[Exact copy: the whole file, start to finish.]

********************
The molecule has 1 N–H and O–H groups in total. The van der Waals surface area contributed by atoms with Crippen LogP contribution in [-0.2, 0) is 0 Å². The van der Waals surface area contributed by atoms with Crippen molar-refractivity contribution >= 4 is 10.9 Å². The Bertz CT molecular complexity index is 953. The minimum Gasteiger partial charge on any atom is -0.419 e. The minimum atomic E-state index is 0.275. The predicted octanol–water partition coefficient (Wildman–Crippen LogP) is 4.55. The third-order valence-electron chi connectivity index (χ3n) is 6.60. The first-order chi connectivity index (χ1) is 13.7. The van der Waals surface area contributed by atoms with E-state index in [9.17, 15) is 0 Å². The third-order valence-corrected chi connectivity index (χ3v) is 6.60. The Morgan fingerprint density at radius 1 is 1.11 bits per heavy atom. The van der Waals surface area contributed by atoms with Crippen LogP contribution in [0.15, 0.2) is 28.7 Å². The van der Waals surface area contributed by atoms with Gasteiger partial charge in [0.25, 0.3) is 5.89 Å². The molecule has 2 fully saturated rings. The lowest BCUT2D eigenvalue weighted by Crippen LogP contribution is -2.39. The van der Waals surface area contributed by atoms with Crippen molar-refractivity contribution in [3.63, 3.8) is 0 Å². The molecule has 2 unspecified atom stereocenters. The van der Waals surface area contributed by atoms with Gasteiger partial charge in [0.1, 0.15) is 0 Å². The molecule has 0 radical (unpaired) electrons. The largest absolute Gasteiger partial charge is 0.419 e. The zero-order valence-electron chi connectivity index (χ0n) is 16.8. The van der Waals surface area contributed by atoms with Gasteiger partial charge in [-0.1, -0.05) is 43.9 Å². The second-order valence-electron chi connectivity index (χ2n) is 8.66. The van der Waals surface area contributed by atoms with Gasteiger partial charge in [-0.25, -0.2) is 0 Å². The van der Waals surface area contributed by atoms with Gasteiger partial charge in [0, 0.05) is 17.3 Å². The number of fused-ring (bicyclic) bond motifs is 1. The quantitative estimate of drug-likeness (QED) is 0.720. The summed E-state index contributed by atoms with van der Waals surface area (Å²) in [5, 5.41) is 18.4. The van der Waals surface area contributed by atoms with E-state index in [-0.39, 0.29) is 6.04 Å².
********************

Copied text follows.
The molecule has 1 N–H and O–H groups in total. The van der Waals surface area contributed by atoms with Crippen LogP contribution in [-0.2, 0) is 0 Å². The van der Waals surface area contributed by atoms with Crippen molar-refractivity contribution >= 4 is 10.9 Å². The Bertz CT molecular complexity index is 953. The minimum Gasteiger partial charge on any atom is -0.419 e. The minimum atomic E-state index is 0.275. The predicted octanol–water partition coefficient (Wildman–Crippen LogP) is 4.55. The third-order valence-electron chi connectivity index (χ3n) is 6.60. The first-order chi connectivity index (χ1) is 13.7. The van der Waals surface area contributed by atoms with E-state index in [9.17, 15) is 0 Å². The third-order valence-corrected chi connectivity index (χ3v) is 6.60. The Morgan fingerprint density at radius 1 is 1.11 bits per heavy atom. The van der Waals surface area contributed by atoms with Crippen LogP contribution in [0.15, 0.2) is 28.7 Å². The van der Waals surface area contributed by atoms with Gasteiger partial charge in [0.25, 0.3) is 5.89 Å². The molecule has 2 fully saturated rings. The lowest BCUT2D eigenvalue weighted by Crippen LogP contribution is -2.39. The van der Waals surface area contributed by atoms with Crippen molar-refractivity contribution in [3.63, 3.8) is 0 Å². The molecule has 2 unspecified atom stereocenters. The van der Waals surface area contributed by atoms with Gasteiger partial charge in [0.1, 0.15) is 0 Å². The molecule has 0 radical (unpaired) electrons. The largest absolute Gasteiger partial charge is 0.419 e. The zero-order valence-electron chi connectivity index (χ0n) is 16.8. The van der Waals surface area contributed by atoms with Gasteiger partial charge in [-0.1, -0.05) is 43.9 Å². The second-order valence-electron chi connectivity index (χ2n) is 8.66. The van der Waals surface area contributed by atoms with Gasteiger partial charge in [-0.25, -0.2) is 0 Å². The van der Waals surface area contributed by atoms with Gasteiger partial charge in [0, 0.05) is 17.3 Å². The number of fused-ring (bicyclic) bond motifs is 1. The quantitative estimate of drug-likeness (QED) is 0.720. The summed E-state index contributed by atoms with van der Waals surface area (Å²) in [5, 5.41) is 18.4. The van der Waals surface area contributed by atoms with E-state index in [-0.39, 0.29) is 6.04 Å².